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Bible Commentaries
Jeremiah 5

Trapp's Complete CommentaryTrapp's Commentary

Verse 1

Run ye to and fro through the streets of Jerusalem, and see now, and know, and seek in the broad places thereof, if ye can find a man, if there be [any] that executeth judgment, that seeketh the truth; and I will pardon it.

Run to and fro.Spatiamini, scrutamini. Go as many of you as ye please; the verbs are plural.

In the streets of Jerusalem. — Where it was strange there should be such a rarity of righteous ones. But "the faithful city was now become a harlot." Isaiah 1:21 Like as Rome is at this day.

Tota est iam Roma lupanar.

“Now all Rome isa brothel.”

She had a Mancinel, a Savonarola, and some few other Jeremiahs, to tell her her own; but she soon took an order with them. The primitive Christians called heathens pagans; because country people, living in pagis - that is, in hamlets and villages - were heathenish for most part, after that cities were converted, and had many good people in them; but Jerusalem here afforded not any one hardly.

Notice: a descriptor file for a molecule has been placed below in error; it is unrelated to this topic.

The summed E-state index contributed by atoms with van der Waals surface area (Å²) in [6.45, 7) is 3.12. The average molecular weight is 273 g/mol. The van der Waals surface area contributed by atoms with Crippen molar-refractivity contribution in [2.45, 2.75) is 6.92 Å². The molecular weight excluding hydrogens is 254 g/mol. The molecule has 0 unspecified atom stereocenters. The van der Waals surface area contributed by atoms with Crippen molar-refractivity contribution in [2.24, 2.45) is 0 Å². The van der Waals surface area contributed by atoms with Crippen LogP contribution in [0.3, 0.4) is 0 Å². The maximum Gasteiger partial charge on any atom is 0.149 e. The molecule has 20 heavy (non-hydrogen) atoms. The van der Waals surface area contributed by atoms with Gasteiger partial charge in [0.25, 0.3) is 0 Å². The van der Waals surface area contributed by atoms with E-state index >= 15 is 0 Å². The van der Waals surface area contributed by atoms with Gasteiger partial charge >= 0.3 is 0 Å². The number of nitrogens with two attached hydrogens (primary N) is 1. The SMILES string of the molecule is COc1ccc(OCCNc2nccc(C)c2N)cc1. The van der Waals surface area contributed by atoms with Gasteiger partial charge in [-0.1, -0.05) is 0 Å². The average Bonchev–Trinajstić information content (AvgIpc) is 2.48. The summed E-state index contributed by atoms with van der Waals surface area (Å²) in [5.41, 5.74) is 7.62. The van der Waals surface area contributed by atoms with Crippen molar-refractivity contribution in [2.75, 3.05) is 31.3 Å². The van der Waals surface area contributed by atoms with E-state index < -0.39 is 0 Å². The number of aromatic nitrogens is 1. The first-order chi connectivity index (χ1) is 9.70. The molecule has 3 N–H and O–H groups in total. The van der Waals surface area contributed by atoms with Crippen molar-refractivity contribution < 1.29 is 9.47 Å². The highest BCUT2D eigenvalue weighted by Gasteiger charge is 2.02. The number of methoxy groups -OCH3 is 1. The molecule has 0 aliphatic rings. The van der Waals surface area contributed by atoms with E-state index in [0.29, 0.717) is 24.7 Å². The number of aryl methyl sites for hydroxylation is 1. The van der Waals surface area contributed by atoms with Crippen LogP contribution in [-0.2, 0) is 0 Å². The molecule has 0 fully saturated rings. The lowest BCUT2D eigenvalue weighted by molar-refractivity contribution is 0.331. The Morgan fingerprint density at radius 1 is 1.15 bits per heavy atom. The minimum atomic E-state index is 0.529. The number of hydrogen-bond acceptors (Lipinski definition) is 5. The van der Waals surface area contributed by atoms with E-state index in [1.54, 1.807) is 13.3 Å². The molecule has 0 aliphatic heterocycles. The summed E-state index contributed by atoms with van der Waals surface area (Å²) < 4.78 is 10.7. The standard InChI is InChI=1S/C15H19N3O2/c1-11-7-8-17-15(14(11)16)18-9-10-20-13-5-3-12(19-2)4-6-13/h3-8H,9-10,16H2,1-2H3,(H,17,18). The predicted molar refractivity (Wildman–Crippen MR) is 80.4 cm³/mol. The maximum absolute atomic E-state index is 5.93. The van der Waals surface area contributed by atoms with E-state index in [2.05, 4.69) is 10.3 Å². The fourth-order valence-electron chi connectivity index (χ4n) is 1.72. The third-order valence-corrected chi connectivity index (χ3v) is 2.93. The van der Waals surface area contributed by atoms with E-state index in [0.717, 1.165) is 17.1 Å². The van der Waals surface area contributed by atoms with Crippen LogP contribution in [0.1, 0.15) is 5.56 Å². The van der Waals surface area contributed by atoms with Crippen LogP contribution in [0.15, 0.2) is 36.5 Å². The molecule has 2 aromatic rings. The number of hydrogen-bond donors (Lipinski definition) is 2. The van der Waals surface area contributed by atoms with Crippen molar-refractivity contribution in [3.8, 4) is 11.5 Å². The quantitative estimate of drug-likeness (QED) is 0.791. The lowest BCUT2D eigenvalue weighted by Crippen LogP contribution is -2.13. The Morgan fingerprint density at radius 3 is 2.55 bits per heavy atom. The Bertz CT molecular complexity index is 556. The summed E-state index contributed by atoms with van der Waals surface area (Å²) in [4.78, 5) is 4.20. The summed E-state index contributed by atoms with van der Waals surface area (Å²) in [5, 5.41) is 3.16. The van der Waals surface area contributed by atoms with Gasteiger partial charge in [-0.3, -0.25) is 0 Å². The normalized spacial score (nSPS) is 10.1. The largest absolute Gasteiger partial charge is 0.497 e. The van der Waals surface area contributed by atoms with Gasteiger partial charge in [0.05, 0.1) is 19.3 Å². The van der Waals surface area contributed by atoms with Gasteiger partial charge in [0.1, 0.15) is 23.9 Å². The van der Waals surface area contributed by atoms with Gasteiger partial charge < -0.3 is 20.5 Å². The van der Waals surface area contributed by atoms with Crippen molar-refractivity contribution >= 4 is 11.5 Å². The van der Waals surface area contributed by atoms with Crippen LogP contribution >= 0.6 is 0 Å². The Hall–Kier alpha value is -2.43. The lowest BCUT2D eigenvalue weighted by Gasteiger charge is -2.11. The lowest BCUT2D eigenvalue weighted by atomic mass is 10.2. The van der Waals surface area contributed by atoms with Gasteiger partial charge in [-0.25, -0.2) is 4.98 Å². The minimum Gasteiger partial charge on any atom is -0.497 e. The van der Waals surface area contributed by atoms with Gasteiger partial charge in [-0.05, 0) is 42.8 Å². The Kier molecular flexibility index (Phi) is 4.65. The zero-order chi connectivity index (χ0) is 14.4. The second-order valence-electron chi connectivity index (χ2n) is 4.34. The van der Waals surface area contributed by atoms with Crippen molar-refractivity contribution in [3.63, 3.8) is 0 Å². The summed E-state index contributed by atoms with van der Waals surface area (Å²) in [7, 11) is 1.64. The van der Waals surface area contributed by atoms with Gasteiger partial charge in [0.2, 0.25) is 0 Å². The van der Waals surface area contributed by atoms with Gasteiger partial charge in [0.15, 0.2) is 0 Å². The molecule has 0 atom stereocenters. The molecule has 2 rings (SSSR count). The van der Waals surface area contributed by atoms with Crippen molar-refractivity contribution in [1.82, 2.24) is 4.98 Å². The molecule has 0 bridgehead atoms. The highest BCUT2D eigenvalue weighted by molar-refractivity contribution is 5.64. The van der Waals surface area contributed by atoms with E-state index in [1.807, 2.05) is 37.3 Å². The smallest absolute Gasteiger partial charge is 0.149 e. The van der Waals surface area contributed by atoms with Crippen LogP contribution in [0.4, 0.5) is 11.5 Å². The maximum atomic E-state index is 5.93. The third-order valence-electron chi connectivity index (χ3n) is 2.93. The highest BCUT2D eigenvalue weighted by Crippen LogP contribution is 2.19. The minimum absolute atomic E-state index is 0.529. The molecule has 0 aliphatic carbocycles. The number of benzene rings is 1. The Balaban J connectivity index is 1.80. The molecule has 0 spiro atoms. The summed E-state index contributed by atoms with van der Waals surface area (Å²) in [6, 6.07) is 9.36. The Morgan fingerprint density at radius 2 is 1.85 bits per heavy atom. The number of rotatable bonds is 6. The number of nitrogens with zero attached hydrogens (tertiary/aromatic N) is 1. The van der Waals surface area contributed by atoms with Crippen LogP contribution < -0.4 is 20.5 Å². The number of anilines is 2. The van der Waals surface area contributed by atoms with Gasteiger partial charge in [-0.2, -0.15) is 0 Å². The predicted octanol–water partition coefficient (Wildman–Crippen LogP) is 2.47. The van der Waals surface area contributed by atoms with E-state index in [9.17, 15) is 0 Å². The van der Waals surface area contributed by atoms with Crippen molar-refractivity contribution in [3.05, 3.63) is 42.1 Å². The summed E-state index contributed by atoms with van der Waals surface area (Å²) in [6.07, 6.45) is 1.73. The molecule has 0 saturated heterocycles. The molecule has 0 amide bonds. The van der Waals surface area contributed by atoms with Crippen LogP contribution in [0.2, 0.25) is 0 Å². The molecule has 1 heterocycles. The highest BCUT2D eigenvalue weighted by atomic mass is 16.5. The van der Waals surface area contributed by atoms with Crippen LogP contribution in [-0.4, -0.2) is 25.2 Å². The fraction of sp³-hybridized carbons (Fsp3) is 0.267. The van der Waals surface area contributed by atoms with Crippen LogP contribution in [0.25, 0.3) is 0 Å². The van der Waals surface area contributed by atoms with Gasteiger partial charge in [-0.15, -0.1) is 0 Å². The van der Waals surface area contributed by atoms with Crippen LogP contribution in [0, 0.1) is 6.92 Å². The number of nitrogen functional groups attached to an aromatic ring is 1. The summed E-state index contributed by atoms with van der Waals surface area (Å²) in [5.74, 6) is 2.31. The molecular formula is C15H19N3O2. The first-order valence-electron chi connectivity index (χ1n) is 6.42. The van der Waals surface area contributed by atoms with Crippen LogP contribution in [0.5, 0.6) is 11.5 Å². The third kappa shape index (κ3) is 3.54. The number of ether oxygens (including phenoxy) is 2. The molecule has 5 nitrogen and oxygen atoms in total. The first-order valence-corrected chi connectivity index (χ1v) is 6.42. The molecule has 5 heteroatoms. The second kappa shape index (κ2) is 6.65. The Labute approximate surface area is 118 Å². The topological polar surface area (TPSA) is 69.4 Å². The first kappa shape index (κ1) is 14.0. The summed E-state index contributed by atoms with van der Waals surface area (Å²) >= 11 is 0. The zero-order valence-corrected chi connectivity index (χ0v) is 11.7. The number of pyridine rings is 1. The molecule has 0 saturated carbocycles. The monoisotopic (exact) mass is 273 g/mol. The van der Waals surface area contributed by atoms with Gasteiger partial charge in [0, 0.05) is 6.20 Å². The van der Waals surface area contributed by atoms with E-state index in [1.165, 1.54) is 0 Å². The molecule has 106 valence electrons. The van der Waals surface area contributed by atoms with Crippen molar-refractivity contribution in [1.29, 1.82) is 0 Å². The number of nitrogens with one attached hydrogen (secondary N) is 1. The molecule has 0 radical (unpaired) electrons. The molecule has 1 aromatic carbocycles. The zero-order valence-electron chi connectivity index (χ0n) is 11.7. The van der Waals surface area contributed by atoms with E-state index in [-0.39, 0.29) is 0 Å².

If you can find a man,i.e., A godly, a zealous man. For homines permulti, viri perpauci, saith Herodotus: In Polyh. there is a great paucity of good people. Diogenes is said to have sought for a good man in Athens with a lantern and candle at noonday. And once, when he had made an O yes in the market place, crying out, ‘ Aκουσατε ανδρες , Hear, O ye men; and thereupon company came about him to hear what the matter was, he rated them away again with this speech, Aνδρας εκαλεσα, ου καθαρματα , I called for men, and not for varlets. Job was a man, every inch of him. See Trapp on " Job 1:1 " So was Moses, that "man of God"; Daniel, that "man of desires"; John Baptist, "than whom there arose not a greater among all that were born of woman"; Paul, that little man but who did great exploits; Athanasius and Luther who stood out against all the world, and prevailed. Calvinus erat vir admirabilis. Ipsa a quo posset virtutem discere virtus. But "not many" such; blessed be God that any such. Cicero observeth that scarce in an age was born a good poet. And Seneca saith, such as Clodius was, we have enough: but such as Cato are hard to be found. The host of Nola being bid to summon the good men of the town to appear before the Roman censor, got him to the churchyard, and there called at the graves of the dead: for he knew not where to call for a good man alive. Guevara. God himself sought for a man that might stand up in the gap, but met not with any such one. Ezekiel 22:30